Posted on 9/15/2019 by Henry Cuttler DDS
|Most people know that they need to brush their teeth every day, however many don't take the time to floss. It's usually because they end up with bloody gums or they experience pain when they do it.
One of the common misconceptions is there's only one type of floss. Finding the floss that works for you can be the difference between a painful dental visit and good oral health.
Finding the Right Floss
When it comes to choosing the right floss you may have to try a few to find the one you prefer. There is unwaxed floss, dental tape floss, super floss, yarn floss, and they come in different sizes, some thicker than others. Floss loops are small rubber bands are effective. A popular seller is the pick floss.
It looks like the letter Y turned slightly to the left with a half-inch piece of floss connecting between the fork. The floss picks allow you to floss with one hand and makes it easy to reach your rear molars. With floss that's wrapped around your fingers, it can be tough to reach your back molars. This is not a problem for the floss pick.
How to Floss Correctly
Once you have found the floss that you like pull off 14 to 16 inches and wrap it on one finger on each hand until you have about an inch and half of the floss. Your pointer finger is usually the easiest to maneuver. Gently rub the floss into the crack between your teeth and slide side to side until it reaches the gum line, then gently rub the side of the tooth, moving away from the gum in up and down motions to move the bacteria away from the gum line.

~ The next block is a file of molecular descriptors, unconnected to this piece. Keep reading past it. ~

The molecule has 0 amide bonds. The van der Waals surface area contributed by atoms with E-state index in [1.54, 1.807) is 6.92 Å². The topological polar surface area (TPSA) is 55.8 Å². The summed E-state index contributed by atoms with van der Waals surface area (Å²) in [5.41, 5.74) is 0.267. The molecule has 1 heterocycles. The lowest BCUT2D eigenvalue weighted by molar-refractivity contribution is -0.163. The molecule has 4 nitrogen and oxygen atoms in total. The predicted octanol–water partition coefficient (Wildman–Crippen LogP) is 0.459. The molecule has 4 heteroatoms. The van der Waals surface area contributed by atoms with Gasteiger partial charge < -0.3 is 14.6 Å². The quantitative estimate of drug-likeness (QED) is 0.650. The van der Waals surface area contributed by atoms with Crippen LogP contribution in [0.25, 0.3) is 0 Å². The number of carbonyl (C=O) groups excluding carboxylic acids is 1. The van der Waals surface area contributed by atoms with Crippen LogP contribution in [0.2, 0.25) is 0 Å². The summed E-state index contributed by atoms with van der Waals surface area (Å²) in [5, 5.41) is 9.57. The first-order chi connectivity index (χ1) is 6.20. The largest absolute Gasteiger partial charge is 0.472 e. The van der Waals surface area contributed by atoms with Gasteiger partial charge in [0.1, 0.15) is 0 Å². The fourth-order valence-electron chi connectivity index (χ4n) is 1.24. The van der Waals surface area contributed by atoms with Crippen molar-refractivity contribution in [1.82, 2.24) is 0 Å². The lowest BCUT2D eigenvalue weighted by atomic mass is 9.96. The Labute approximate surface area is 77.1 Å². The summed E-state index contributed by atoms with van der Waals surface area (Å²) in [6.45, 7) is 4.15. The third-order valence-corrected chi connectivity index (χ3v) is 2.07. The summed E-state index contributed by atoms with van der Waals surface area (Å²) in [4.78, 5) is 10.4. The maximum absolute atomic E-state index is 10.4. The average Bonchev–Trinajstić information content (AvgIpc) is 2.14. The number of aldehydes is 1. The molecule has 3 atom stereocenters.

Do this for the remaining teeth, once you're done, don't forget the rear of your back molars. Always follow your flossing with brushing for two mins. It's recommended you floss once per day and brush twice for two minutes.
We have now covered all the basics in educating flossing healthily. If you do this and you experience gums that that bleed and you are gently flossing, don't be alarmed. It just means your gums are not used to flossing.
As long as you're doing it gently, your gums will adjust and the bleeding will subside after 7 to 10 days. Our office is here to help and make recommendations. If you need a checkup or have questions about how to floss or floss products, we would be happy to answer your questions.